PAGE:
Don't let big oil bully you, Hong Kong
As we choke on filthy air, behind the scenes, our government and one of Hong Kong's oldest families are facing off against the largest oil company in the world, ExxonMobil, and certain large wasteful energy users who do not think that the 'polluter pays' principle should apply to them.
The financial plans of the two local power companies, China Light and Power (CLP) and Hong Kong Electric are on the desk of Stephen Ip Shu-kwan, Secretary for Economic Development and Labour. The Environmental Protection Department has been silenced by the simple bureaucratic expediency of not being asked its opinion about the proposals.
Meanwhile, on the board of CLP, representatives of the Kadoorie family who are trying hard to achieve some sustainable development in the market, stare into the face of ExxonMobil executives across the table. The oil company owns the majority 60 per cent stake in the Castle Peak power plant - one of the two largest coal power plants in China. As the rest of the world looks to renewable energy, ExxonMobil's stated corporate policy is opposed to this. Instead, it favours the same key revenue generator as every oil company in the world - getting consumers to pay for the infrastructure and investment needed to extract, ship, store, burn and transmit electricity from fossil fuels.
In Hong Kong, we have put one of our key engines of the economy into the hands of a multinational corporation. If the corporation is, indeed, the best in the world, then that is a wise decision.
But we have lost our leverage to make it perform in a way that does not destroy the health of the people. ExxonMobil made us believe that it would make steady progress towards the use of cleaner-burning gas, and the company began by getting gas from a pipeline which runs to Hainan Island. But they gambled - and lost - regarding the amount of gas that was available. We have been told that instead of a 20-year supply, there is 'only' 10 years' worth of gas. However, rather than absorbing the shortfall because of the high 15 per cent rate of return they receive from us, they have reduced the amount of gas they use in order to make it last 20 years, and have returned to burning more coal - and creating a lot more pollution.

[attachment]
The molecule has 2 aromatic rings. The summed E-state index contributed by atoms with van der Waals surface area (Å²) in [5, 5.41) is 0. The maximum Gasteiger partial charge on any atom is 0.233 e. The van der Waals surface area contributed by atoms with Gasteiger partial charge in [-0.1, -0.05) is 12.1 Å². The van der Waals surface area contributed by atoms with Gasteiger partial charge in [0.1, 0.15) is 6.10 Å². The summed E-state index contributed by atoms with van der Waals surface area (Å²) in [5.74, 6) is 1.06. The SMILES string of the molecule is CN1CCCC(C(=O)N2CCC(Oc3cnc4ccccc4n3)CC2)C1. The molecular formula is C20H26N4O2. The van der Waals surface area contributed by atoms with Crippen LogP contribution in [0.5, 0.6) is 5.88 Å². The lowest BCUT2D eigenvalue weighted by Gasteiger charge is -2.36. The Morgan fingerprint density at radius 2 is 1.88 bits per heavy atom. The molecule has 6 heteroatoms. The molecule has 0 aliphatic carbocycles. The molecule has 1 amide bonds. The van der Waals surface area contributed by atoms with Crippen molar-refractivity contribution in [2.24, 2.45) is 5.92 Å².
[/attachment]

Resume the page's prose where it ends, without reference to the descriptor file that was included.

Meanwhile, the Kadoorie family is trying to establish investment in sustainable development, such as through massive outlays in wind farms in the mainland. ExxonMobil's global policy is preventing us from breaking free of the chains of coal, oil and gas.
ExxonMobil has been playing this game for too long. With the 'scheme of control' under which it operates due for renegotiation in three years, we will not sit by without challenging the company. It should make public its financial plans and justify its suspect position that investment is more important than conservation, especially since investment has failed to deliver, as in the case of the Hainan gas pipeline.
The people have had enough of the pollution. We will no longer allow our health and the health of our children to be held hostage by the world's largest oil company.
Annelise Connell is vice-chairwoman of Clear the Air